During childhood, when you bring your child to see a Paediatrician and other specialist services regularly, it may be easy to overlook the role of your GP in your child’s care. Your GP remains an important member of your team over time. In addition to providing health care, referrals and prescriptions as needed, your GP is somebody who is able to:
- Manage primary health care (e.g. immunisations);
- Care for and support your family, including other children;
- Understand your child’s developmental journey and communicate well with you, your child and other members of the health team;
- Provide continuing health care for your child after they ’grow out of paediatric services.
Your paediatrician usually communicates regularly with your GP regarding your child’s progress and management of their developmental issues. If you believe
this is not happening, we suggest you request it directly.
A good GP for this is somebody who will be there with you and your child for the journey. They will be available and you will feel comfortable with their style. They will
be somebody who listens and takes the time that you need. You will feel able to trust them, and they will consider the full picture of your child and your family. They will be prepared to learn about your child and family and how best to support you. A good GP will be an important part of your child’s and family’s future health story. We suggest you formally ask them once you understand that your child has a developmental problem, to be your child’s (and family’s) GP for the journey, from childhood through to adult life.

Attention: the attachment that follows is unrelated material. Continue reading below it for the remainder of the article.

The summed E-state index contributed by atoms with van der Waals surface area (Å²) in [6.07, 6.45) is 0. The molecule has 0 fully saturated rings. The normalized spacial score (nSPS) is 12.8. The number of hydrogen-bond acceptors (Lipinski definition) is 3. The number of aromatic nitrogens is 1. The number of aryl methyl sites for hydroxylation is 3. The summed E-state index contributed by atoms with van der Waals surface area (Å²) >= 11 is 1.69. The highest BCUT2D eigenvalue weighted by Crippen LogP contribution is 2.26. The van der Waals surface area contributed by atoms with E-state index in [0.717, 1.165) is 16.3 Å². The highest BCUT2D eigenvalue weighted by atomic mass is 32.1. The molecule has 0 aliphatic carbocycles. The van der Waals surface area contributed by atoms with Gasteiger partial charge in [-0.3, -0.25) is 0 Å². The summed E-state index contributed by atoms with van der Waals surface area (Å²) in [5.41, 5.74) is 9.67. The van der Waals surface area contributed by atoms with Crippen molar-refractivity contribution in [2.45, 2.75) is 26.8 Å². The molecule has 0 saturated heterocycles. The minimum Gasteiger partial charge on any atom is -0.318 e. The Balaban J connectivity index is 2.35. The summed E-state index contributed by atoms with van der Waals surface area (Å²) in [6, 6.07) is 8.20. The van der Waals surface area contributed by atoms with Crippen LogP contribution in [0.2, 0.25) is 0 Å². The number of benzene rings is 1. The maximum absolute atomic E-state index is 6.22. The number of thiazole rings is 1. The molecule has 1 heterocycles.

Keeping in touch
During childhood, we recommend you book regular long consultations with your GP every 6 to 12 months. These consultations will enable you to keep in touch, even if
there are no active problems for them to address. In these visits you can explore:
- Your child’s general health (e.g. nutrition, immunisations)
- Your child’s developmental journey – to enable your GP to remain up to date. This may include them learning about any medications and their purposes or problems. Some health journeys are very complex and it is helpful to spend time reviewing where you are.
- Your own well-being and relationship as parents, as a family and including the well-being and perspectives of your other children.
- Looking into the future: the next phase, what to expect, what can be prevented, what to build (e.g. resilience, better health, health promoting habits)
Transition to adult care
From early in the teenage years, if you know that your child’s problems are likely to persist into adult care, begin the transition conversation with your GP. Have this conversation regularly across the teenage period.
- What is the ‘vision’ of a good life for your child when they are an adult? What will they do (vocation, recreation) every day? How will they care for themselves
(food, exercise, money, personal hygiene, transport etc)? Who will be their social network, their friends? Where will they live?
- Is there a plan that does not depend on the parents providing all care into the foreseeable future?
- Who will provide ‘general’ health care for your child? Who will provide specialist care, for example specialists in neurology, psychiatry, rehabilitation?
- What other services need to be involved (e.g. NDIS)?
- What can be done now to ‘best prepare’ your child for an optimal future? What is priority, and what is not so important (can be let go)?
You and your child are likely meet many health care, educational and therapeutic professionals over the coming years. These professionals may come and go, as your child grows and their needs change. By contrast, your GP can be there for the whole journey. They could be an important continuing member of the team, someone who knows and understands your situation, and can be available to you and your family for support on a continuous basis, over the years into and including adulthood.
Article supplied by: NBPSA (Neurodevelopmental Behavioural Society of Australasia)